Hundreds of millions more in incentives offered to Intel

By: - June 2, 2022 3:50 am

Part of the incentive package offered to Intel by the state of Ohio. (Screenshot from Ohio Dept. of Development presentation)

Ohio was already poised to offer Intel $1.9 billion to build a $20 billion semiconductor plant in Central Ohio. But a public policy group is calling out what it says are previously undisclosed tax breaks that would be worth hundreds of millions more — at least.

A slice of those tax breaks would cost funding sources for local governments and libraries.

The group, Policy Matters Ohio, had previously said that while the Intel project promises to be a boon to the Ohio economy, state officials need to build in sufficient protections for taxpayers in case it goes bust.

Adding to the need to scrutinize Intel incentives is the fact that Gov. Mike DeWine owns at least $1,000 of stock in the company, but he won’t disclose how much.

Many of the incentives are now before the legislature as part of the state’s $3.5 billion capital projects budget. 

In its statement issued Wednesday, Policy Matters noted that “five new tax exemptions have been included in the bill that were not a part of the incentive package previously disclosed by the DeWine administration.”

According to a fiscal note by the Ohio Legislative Service Commission, they include:

  • An exemption from the commercial activities tax for the sale of any capital equipment that costs at least $100 million per item
  • A sales tax exemption for any equipment primarily used for research and development at the “megaproject”
  • A sales tax exemption on construction materials
  • A sales tax exemption “for certain items used in a manufacturing process at a semiconductor megaproject site” 
  • Job creation tax credits to Intel and its suppliers for up to 30 years

The amount of goods and services that would be eligible for the tax breaks is not clearly defined, so it’s hard to determine the exact cost to taxpayers of the breaks. But the fiscal note said it wouldn’t be cheap.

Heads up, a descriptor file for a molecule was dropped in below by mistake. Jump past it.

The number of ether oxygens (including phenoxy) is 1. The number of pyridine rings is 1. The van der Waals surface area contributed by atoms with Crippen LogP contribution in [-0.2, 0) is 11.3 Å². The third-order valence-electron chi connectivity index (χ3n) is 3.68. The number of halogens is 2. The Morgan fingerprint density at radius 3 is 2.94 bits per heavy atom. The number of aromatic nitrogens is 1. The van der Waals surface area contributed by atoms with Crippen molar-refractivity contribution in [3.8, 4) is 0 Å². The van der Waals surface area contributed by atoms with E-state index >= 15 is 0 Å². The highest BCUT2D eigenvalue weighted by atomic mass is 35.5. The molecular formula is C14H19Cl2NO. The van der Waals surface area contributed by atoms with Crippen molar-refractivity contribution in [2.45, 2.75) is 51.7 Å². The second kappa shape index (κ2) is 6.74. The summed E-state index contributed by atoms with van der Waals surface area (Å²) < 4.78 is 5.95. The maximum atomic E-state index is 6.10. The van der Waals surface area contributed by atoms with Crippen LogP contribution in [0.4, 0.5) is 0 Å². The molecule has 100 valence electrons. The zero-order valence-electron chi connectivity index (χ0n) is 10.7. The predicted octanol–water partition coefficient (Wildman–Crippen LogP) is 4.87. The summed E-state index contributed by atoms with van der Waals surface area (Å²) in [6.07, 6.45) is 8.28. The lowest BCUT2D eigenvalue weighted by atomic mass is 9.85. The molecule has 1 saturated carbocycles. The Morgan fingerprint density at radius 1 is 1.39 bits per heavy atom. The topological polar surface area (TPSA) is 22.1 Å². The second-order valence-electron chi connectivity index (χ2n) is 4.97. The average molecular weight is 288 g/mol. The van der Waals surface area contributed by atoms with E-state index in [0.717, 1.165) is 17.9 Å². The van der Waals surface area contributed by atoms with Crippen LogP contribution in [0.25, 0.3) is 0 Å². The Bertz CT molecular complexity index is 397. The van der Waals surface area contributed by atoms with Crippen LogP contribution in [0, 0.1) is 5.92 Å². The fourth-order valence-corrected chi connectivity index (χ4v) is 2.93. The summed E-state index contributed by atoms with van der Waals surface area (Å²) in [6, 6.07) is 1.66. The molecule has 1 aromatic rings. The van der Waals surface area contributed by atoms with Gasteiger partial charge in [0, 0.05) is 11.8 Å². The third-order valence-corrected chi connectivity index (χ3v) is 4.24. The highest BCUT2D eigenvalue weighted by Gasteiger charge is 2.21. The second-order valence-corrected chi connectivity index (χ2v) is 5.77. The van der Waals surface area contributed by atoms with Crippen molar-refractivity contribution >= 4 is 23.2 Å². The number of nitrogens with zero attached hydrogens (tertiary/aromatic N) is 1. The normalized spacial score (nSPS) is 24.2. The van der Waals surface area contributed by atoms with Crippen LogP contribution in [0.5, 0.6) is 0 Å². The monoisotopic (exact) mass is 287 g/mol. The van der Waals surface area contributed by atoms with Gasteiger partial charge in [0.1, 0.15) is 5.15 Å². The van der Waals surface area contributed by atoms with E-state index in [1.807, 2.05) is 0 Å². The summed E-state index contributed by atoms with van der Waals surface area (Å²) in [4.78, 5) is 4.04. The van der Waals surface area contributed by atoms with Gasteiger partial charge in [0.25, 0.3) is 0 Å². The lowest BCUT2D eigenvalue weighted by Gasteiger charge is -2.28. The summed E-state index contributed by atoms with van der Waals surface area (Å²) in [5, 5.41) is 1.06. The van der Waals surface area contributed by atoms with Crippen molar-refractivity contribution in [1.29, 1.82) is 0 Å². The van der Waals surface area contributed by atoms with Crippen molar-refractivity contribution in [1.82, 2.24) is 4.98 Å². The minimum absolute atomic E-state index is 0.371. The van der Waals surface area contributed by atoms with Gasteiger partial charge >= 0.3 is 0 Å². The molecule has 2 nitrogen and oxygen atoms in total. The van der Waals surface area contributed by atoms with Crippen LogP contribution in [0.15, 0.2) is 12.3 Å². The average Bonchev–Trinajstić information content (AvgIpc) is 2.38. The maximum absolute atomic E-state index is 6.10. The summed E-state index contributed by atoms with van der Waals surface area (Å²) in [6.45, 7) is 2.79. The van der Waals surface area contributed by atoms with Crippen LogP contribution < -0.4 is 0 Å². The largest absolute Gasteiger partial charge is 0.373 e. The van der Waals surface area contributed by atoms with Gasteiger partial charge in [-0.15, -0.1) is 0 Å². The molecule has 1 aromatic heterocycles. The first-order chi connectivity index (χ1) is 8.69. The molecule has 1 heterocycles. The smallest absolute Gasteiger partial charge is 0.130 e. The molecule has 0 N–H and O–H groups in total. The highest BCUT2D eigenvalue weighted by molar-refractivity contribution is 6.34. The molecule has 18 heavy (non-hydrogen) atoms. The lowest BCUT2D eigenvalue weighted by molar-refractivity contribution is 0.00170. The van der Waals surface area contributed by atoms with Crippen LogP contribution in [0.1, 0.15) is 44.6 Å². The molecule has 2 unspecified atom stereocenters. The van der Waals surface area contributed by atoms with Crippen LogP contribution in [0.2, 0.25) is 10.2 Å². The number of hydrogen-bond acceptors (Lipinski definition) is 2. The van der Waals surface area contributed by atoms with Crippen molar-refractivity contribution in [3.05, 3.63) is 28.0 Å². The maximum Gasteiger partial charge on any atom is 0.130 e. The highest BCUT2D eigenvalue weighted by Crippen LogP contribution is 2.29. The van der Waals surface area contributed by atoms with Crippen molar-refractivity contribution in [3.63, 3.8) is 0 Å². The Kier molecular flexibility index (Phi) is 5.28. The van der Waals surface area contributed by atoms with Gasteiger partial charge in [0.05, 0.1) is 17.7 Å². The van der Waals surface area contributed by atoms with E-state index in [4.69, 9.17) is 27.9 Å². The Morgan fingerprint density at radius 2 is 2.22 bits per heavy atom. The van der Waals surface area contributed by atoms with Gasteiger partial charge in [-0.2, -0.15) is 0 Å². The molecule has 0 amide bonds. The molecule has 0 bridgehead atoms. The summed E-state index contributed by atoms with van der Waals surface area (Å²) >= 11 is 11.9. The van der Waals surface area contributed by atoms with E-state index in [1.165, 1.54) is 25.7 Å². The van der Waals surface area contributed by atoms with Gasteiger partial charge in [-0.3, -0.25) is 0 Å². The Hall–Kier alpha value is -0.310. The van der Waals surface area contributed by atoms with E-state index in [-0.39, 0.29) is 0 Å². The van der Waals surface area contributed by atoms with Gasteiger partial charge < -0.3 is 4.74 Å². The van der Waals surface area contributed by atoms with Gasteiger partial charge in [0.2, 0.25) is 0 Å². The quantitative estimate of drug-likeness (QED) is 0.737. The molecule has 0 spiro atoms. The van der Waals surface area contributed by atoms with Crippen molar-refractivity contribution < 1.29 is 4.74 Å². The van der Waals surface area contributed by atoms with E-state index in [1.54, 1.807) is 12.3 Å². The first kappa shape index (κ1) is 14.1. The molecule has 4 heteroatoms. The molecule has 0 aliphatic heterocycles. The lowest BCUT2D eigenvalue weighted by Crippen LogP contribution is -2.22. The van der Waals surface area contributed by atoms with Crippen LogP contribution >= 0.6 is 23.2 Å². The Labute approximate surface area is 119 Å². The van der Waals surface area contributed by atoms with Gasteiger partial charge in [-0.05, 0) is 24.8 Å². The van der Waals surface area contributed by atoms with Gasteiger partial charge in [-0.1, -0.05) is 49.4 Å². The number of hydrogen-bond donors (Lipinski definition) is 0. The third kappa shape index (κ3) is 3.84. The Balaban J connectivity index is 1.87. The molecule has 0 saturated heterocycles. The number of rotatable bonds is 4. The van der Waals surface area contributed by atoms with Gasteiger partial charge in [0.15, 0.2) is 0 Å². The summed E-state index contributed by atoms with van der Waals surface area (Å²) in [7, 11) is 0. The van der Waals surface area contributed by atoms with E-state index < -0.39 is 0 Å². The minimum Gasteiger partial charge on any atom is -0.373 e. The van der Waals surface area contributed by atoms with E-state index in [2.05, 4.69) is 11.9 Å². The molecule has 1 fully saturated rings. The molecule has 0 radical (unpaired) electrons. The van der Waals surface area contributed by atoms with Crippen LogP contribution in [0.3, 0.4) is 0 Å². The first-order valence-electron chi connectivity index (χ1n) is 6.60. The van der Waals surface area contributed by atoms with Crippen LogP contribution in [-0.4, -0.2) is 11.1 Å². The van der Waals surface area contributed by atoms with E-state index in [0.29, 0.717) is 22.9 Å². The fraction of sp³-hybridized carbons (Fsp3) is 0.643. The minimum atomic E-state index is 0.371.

“Those provisions will decrease state revenues by hundreds of millions of dollars across several fiscal years, depending on the level of investments by the semiconductor business and its suppliers in Ohio,” it said.

It added that 96.68% of those losses would be absorbed by the state’s general revenue fund, while the rest would come from the local government and library funds, which flow back to local communities across the state.

“Funds deposited into the (local government) and (public library funds) are distributed to counties, municipalities, townships, and public libraries according to statutory formulas and decisions by county budget commissions,” the fiscal note said.

A DeWine spokesman couldn’t immediately be reached for comment about why the proposed tax breaks are only now being made public. But the Policy Matters statement said the public should have more time to consider them.

“These new exemptions can’t possibly be subject to sufficient scrutiny in a day’s time,” it said.

It added that while provisions had been proposed to claw back other Intel incentives if the company doesn’t live up to its commitments, “$391 million in other infrastructure funding the state is providing does not appear to be covered by the clawback protections in the pending legislation. The bill does not sufficiently protect Ohio residents if the project falters.”

As part of the statement, Policy Matters Research Director Zach Schiller said, “The General Assembly should ensure that the maximum benefit to Ohio flows from the Intel project and that there is clear accountability for the extraordinary incentives awarded to Intel and its suppliers. As currently constructed, the legislation does not accomplish those goals.”



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Marty Schladen
Marty Schladen

Marty Schladen has been a reporter for decades, working in Indiana, Texas and other places before returning to his native Ohio to work at The Columbus Dispatch in 2017. He's won state and national journalism awards for investigations into utility regulation, public corruption, the environment, prescription drug spending and other matters.